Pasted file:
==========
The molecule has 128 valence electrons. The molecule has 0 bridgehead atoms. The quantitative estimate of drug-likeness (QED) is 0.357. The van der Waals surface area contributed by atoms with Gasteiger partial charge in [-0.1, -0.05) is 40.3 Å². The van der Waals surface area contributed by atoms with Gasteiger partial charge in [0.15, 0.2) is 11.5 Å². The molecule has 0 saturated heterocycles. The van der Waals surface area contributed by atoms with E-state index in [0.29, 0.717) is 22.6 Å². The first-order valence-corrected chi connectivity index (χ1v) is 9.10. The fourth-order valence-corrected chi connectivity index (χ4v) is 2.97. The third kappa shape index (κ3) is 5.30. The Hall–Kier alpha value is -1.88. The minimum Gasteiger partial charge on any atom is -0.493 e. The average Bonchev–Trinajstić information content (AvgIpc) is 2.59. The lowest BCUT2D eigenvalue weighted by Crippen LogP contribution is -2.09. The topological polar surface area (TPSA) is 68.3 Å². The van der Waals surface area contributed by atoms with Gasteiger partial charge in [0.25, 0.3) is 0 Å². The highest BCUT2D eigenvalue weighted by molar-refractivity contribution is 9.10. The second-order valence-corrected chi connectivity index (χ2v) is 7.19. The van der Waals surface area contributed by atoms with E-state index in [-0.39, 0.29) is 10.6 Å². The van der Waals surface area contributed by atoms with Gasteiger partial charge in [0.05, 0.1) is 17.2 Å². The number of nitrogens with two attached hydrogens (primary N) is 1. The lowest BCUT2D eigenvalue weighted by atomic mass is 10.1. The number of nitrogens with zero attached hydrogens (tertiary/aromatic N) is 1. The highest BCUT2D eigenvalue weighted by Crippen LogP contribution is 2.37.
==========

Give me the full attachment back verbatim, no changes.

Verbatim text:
The molecule has 128 valence electrons. The molecule has 0 bridgehead atoms. The quantitative estimate of drug-likeness (QED) is 0.357. The van der Waals surface area contributed by atoms with Gasteiger partial charge in [-0.1, -0.05) is 40.3 Å². The van der Waals surface area contributed by atoms with Gasteiger partial charge in [0.15, 0.2) is 11.5 Å². The molecule has 0 saturated heterocycles. The van der Waals surface area contributed by atoms with E-state index in [0.29, 0.717) is 22.6 Å². The first-order valence-corrected chi connectivity index (χ1v) is 9.10. The fourth-order valence-corrected chi connectivity index (χ4v) is 2.97. The third kappa shape index (κ3) is 5.30. The Hall–Kier alpha value is -1.88. The minimum Gasteiger partial charge on any atom is -0.493 e. The average Bonchev–Trinajstić information content (AvgIpc) is 2.59. The lowest BCUT2D eigenvalue weighted by Crippen LogP contribution is -2.09. The topological polar surface area (TPSA) is 68.3 Å². The van der Waals surface area contributed by atoms with Gasteiger partial charge in [0.25, 0.3) is 0 Å². The highest BCUT2D eigenvalue weighted by molar-refractivity contribution is 9.10. The second-order valence-corrected chi connectivity index (χ2v) is 7.19. The van der Waals surface area contributed by atoms with E-state index in [-0.39, 0.29) is 10.6 Å². The van der Waals surface area contributed by atoms with Gasteiger partial charge in [0.05, 0.1) is 17.2 Å². The number of nitrogens with two attached hydrogens (primary N) is 1. The lowest BCUT2D eigenvalue weighted by atomic mass is 10.1. The number of nitrogens with zero attached hydrogens (tertiary/aromatic N) is 1. The highest BCUT2D eigenvalue weighted by Crippen LogP contribution is 2.37.